Artist Profile: Vermont-grown Rubblebucket brings dance-pop to the Blind Pig
“(Music) is definitely a lifetime commitment, for sure. It’s very rewarding and very risky. But I’m so glad that I took this career path, it’s been so amazing.”
Fans around the world would agree that Annakalmia Traver made the right career choice. This commitment to music started at the University of Vermont, where the band Rubblebucket’s founders, Alex Toth and lead singer Traver, met. The pair was very involved with the arts on campus and, as music majors, Toth and Traver spread their musical net far and wide.
“We just played tons of music together … Burlington, Vt. has an awesome music scene and we really grew up as musicians there,” Traver said during a phone interview with The Michigan Daily.
After their time in Vermont, Toth and Traver took their talents to Boston, where they combined forces with future bandmates Adam Dotson and Ian Hersey. It is there that the group was able to put down its roots and grow, gathering inspiration and getting situated in the musical world.
“Boston is where Rubblebucket really became a thing,” Traver said.
The group spent much of their time in the Northeast touring — leaping at every opportunity to play anywhere and everywhere, to codify their soundscape. This extensive touring allowed the band to become accustomed to, and learn to love, the routine rhythm of the road as well as to make treasured human connections with fans and fellow musicians.
“Between the core four of us, our taste is universal, almost,” Traver said. “I started out, when I was in middle school, with Boyz II Men, Mariah Carey, Toni Braxton — the pop of that era — which has really come to stand up strong over time.”
These pop influences show themselves in the group’s dance-friendly sound, as well in their resonant, stick-in-your-head-for-days choruses. Taking these pop basics and running with them, Rubblebucket manages to take the best elements of dance music and infuse them with a more quirky, indie sound — creating a vibe entirely their own.
“One of my family members gave me a jazz tape, I think it was John Coltrane and Charlie Parker. And that was really transformative for me, and for the other guys too. Jazz is an extremely huge foundation for the spirit of improvising,” Traver said.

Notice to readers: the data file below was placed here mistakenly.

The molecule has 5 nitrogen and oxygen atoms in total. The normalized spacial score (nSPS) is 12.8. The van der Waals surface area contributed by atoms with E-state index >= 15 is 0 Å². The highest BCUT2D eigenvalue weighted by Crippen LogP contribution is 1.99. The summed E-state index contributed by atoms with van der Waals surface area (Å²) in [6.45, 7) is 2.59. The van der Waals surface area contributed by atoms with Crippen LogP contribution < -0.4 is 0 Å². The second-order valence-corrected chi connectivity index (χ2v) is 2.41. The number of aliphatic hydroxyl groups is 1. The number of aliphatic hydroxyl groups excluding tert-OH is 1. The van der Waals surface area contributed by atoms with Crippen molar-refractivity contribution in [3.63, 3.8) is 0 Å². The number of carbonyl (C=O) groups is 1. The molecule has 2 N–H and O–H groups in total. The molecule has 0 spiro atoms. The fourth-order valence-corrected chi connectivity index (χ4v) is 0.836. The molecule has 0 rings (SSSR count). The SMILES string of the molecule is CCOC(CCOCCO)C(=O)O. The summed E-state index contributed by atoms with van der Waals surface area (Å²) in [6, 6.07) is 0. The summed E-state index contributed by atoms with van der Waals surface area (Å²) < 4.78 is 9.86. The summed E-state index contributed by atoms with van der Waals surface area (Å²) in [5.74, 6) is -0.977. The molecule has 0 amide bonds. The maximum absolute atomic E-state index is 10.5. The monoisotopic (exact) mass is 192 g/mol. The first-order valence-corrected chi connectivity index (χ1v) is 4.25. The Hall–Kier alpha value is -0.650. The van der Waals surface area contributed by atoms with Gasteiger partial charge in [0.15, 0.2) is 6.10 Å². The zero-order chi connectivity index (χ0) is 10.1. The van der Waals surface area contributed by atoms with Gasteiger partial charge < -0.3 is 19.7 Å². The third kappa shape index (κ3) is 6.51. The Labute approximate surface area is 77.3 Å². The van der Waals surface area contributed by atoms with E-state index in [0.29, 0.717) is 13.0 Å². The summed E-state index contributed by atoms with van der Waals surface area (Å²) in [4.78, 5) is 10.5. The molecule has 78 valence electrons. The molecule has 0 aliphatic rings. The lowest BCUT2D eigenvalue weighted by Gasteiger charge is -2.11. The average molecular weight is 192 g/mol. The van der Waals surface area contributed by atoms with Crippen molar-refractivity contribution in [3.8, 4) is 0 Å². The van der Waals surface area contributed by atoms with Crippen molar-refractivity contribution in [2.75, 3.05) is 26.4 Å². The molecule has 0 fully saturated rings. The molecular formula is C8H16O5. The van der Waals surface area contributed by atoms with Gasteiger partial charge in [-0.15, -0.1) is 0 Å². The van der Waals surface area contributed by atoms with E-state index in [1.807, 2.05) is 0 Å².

The implications of this jazz fixation on Rubblebucket’s music are obvious — the horns, the complex layering of different instruments, the soulful, honest intonation of Traver’s voice. This jazz-inspired element puts a syncopated swing in everything that the group does, something that many indie bands lack.
“Through knowing the guys, my band mates, I got into more rock ‘n’ roll, which I really couldn’t have told you anything about when I was in high school. It has been a cool education.”
Drawing on their mirage of taste, training in brass instruments and other inspiring artists, Rubblebucket crafted their distinct genre-bending sound. This rock influence comes into play in the form of the band’s swagger — their attitude. Their music is dance-friendly with a touch of punk, hip with an edgy essence.
“We are definitely suited to the indie world, particularly the dance side of things," Traver said. "There is definitely an element of DIY, that sort of punk spirit, in everything that we do. ”
Taking a turn off the beaten path, Rubblebucket incorporates horns into much of their work — a choice that many modern pop musicians shy away from. But this group erases the brass-instrument stigma. (Check out “Came Out of a Lady.”) The horns add a level of depth unattainable through any other musical means, helping to create the group’s dynamic sound. The brass pieces act as another voice of sorts, further expanding the range of human emotion conveyed through song.
“On a human level, there’s the voice and then there’s drums, the next level up, because you can express yourself on a drum with just one stroke. Then I really think horns are the next in line in terms of an instrument that’s really close to humanity and the body. People respond to it so strongly, it’s very evocative of this primal thing.”
This evocative primal nature seems to be resonating strongly with fans, as the group has graced the stage on "Jimmy Kimmel Live" and has taken an extensive European tour — exposing them to an even broader range of listeners. Traver, who studied abroad in Paris during her college years, felt especially connected to the audiences there and felt that it was “profoundly special to be able to bring (her) art back to the city of Paris.”
Rubblebucket is kicking off another U.S. tour in October, making a stop at Ann Arbor’s own Blind Pig on Saturday, Oct. 3. For Traver, the appeal of touring has always been about connecting with others — through making music, through sharing music, through self-expression.
“It’s amazing to be in a world where you get to look at people every night and touch them and feel this net of humanity. It’s really exciting.”